Development economics, political theory, and ethics long carried on their own scholarly dialogues and investigations with almost no interaction among them. Only in the mid-1990s did this situation begin to change, primarily as a result of the pioneering work of an economist, Amartya Sen, and a philosopher who doubled as a classicist and legal scholar, Martha Nussbaum. Sen’s Development as Freedom (1999) [preview] and Nussbaum's Women and Human Development (2000) [preview] together signaled the emergence of a powerful new paradigm that is commonly known as the “capabilities approach” to development ethics. Key to this approach is the recognition that citizens must have basic capabilities provided most crucially through health care and education if they are to function effectively as agents of economic development. Capabilities can be measured in terms of skills and abilities, opportunities and control over resources, and even moral virtues like the virtue of care and concern for others. The essays in this collection extend, criticize, and reformulate the capabilities approach to better understand the importance of power, especially institutional power.

In addition to the editors, the contributors are Sabina Alkire, David Barkin, Nigel Dower, Shelley Feldman, Des Gasper, Daniel Little, Asunción Lera St. Clair, A. Allan Schmid, Paul B. Thompson, and Thanh-Dam Truong.

The capabilities approach was first fully articulated in Amartya Sen's "Commodities and Capabilities" (Oxford University Press, 1985) and was further developed in "The Quality of Life" (Clarendon Press, 1993) edited by Amartya Sen and Martha Nussbaum.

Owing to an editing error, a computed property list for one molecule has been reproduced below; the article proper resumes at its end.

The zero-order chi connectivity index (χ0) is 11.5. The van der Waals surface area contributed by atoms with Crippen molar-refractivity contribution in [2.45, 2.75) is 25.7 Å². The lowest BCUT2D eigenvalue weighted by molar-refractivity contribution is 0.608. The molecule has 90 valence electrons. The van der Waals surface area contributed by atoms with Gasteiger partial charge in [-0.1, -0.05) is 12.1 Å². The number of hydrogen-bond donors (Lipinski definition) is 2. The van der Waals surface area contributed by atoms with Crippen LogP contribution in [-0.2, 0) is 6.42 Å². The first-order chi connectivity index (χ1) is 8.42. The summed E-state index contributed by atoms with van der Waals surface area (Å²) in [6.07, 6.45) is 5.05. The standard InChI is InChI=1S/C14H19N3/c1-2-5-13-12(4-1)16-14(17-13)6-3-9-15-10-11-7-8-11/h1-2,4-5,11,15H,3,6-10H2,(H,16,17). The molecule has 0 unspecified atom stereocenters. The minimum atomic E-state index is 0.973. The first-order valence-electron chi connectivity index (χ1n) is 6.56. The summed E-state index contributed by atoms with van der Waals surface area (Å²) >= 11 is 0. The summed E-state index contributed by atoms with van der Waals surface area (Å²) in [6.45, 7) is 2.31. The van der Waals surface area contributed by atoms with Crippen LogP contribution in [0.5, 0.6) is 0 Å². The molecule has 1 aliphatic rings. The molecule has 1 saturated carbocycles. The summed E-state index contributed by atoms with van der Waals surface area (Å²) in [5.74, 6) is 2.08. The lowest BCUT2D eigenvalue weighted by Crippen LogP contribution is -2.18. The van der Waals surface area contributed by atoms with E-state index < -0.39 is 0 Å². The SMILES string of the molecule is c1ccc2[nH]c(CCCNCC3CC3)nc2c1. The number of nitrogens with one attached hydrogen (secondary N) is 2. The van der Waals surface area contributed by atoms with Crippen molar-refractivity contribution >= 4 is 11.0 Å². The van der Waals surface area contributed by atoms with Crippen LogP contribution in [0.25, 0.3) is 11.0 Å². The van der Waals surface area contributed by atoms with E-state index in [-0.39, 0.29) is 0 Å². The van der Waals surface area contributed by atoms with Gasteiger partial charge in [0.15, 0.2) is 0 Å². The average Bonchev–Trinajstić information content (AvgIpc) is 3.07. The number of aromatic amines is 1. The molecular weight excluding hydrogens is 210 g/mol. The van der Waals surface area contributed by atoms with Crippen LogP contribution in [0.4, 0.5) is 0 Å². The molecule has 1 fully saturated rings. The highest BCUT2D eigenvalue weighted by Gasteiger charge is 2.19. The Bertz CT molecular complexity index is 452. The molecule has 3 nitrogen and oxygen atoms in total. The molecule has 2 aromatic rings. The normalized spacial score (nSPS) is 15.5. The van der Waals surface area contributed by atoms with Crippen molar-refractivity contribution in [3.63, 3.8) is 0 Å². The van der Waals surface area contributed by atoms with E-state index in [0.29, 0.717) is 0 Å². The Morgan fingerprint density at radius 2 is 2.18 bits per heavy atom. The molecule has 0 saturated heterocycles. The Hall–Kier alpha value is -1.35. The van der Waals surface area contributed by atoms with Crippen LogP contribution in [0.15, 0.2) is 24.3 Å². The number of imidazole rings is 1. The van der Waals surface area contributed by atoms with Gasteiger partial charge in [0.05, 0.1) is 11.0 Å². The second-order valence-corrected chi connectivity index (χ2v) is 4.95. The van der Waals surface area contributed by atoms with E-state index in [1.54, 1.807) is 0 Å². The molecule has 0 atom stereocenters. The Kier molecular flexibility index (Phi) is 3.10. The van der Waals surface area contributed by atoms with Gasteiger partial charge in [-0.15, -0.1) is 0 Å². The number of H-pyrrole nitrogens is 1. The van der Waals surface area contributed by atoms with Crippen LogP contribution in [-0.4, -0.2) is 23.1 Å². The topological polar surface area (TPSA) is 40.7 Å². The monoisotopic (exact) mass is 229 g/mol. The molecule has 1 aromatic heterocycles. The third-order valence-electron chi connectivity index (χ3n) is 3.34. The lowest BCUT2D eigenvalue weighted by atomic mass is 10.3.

Bloomsday June 16, 2010 - Video from UCD

Video from Bloomsday June 16 at University College Dublin with Jürgen Habermas and the ten recipients of honorary degrees:

"Bloomsday 2010 at UCD"
(video, 15 minutes)

Jürgen Habermas received the UCD Ulysses Medal.

See Maeve Cooke's laudatio for Habermas here (pdf).

The honorary degrees were conferred on Broadcaster and historian, John Bowman; Internationally acclaimed author, Colm Tóibín; NGO anti-hunger campaigner, Tom Arnold; Journalist and agriculture expert, Matt Dempsey; Medical researcher and physician, Martin Carey; Chemist, Tadhg Begley; French novelist, playwright and feminist theorist, Hélène Cixous; French medical scientist, Laurent Perret; Pioneering scientist, Raymond Dwek; and Philosopher, Thomas McCarthy.

My previous posts on the event here and here.


Report from the Frankfurt conference on human rights

On the blog "theorieblog.de", Franziska Dübgen summarizes the content of the main contributions at the recent conference in Frankfurt on "Human Rights Today":

"Zwischen Ambivalenz und Ordnung: Die Politik der Menschenrechte"

The speakers at the conference were Rainer Forst, Christoph Menke, Charles Beitz, John Tasioulas, Abdullahi Ahmes An-Na’im, Jürgen Habermas, Susanne Baer, Hans Joas, Seyla Benhabib, Étienne Balibar, and Costas Douzinas.

See my previous posts here and here.


Amartya Sen & David Held discuss "The Idea of Justice"

At London School of Economics on July 8, 2010:

Amartya Sen and David Held will discuss Sen's new book, The Idea of Justice (Harvard University Press, 2009).

The event is free but a ticket is required. More information here.

David Held is Professor of Political Science at LSE.

Amartya Sen is Lamont University Professor at Harvard University and an honorary fellow of LSE. He won the Nobel Prize in Economics in 1998.